They had not had time to prepare and had nothing with them at the hospital for the mother or baby. Within a day we were able to build a hamper of goods with essentials for mammy and baby as well as a few luxury items to help them get through a really tough time. A few days later we got the most beautiful picture of a healthy baby boy and very tired mammy! Being able to play a tiny part in easing the stress and upheaval in their day makes what we do feel so special.
How has The Hygiene Bank Ireland been able to help?
One of our main aims is to increase awareness of, and education around, Hygiene Poverty for all ages. We do this in many ways.
- School programs – We are currently running a great school program where we educate primary and secondary schools about the effect of Hygiene Poverty and how they can become involved.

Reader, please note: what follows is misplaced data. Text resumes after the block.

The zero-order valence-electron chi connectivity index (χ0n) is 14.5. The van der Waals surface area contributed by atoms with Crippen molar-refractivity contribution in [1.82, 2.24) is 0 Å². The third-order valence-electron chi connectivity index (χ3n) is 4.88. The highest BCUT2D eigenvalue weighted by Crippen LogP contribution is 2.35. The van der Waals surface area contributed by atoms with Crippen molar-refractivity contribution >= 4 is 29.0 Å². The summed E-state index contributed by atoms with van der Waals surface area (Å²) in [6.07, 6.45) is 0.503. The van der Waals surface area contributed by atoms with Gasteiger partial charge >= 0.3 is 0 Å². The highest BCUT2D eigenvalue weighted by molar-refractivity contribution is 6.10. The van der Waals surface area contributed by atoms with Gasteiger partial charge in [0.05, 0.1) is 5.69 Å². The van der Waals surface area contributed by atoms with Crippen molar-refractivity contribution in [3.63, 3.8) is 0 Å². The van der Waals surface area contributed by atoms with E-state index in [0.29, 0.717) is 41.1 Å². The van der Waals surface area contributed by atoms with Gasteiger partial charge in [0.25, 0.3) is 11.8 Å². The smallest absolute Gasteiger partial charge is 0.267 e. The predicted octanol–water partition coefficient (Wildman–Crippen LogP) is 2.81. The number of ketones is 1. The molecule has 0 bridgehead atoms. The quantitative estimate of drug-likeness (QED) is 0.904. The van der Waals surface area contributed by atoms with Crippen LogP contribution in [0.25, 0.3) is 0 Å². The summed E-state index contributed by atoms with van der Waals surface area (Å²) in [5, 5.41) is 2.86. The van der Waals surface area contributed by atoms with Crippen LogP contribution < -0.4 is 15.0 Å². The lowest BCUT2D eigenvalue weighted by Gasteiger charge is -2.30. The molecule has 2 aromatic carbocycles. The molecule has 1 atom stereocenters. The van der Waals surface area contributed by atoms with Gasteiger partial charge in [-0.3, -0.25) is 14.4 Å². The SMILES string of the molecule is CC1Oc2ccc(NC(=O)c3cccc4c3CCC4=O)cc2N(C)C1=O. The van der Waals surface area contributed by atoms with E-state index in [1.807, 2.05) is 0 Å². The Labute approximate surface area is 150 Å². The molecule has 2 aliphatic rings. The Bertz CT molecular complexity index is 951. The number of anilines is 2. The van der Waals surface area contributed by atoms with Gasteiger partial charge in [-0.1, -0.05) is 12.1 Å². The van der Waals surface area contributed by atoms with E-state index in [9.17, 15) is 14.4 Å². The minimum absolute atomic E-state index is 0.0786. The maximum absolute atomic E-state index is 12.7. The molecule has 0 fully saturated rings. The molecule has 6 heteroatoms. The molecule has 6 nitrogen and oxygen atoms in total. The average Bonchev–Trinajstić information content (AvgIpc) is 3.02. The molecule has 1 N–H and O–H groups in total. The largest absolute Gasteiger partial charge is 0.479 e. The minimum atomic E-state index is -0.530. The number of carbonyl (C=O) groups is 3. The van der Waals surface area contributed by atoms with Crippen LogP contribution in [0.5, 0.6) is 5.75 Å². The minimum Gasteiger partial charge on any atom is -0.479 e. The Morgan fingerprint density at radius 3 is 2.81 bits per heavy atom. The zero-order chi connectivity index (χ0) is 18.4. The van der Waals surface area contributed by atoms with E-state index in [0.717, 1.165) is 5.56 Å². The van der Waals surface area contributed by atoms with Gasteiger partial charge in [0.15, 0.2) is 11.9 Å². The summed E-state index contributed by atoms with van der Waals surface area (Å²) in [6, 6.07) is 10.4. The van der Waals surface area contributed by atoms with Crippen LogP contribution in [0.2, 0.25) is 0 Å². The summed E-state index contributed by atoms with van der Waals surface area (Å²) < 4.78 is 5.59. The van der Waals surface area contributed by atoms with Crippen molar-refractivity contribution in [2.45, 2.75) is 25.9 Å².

- Social media – We increase awareness through our very active social media channels, regularly releasing updates on actions happening across Ireland and educating people around the realities of Hygiene Poverty.
- Our goals – As a long term goal, we would love to have Hygiene Poverty recognised as a form of poverty by the CSO so that we can start tracking accurate data as much of it now is not realised. As part of our National Hygiene Week campaign we are encouraging people to write to your local representatives to get them involved in raising awareness. You can find a template letter on our website!
How to get involved and make a difference
There are so many ways people can get involved. Currently, we are launching National Hygiene Week which is taking place from September 13 to 19 – where THBI wants to raise awareness about hygiene poverty and what it is, and to challenge a nation where hygiene poverty still exists in 2021.
The finale of the week is the Hike for Hygiene fundraiser running in various locations across the country. Participants can register their fundraising activity on here and are encouraged to use the hashtag #NationalHygieneWeek to help raise awareness across all social channels.
Outside of this, there are lots of other ways people can work with us. To see how you can get involved, click here.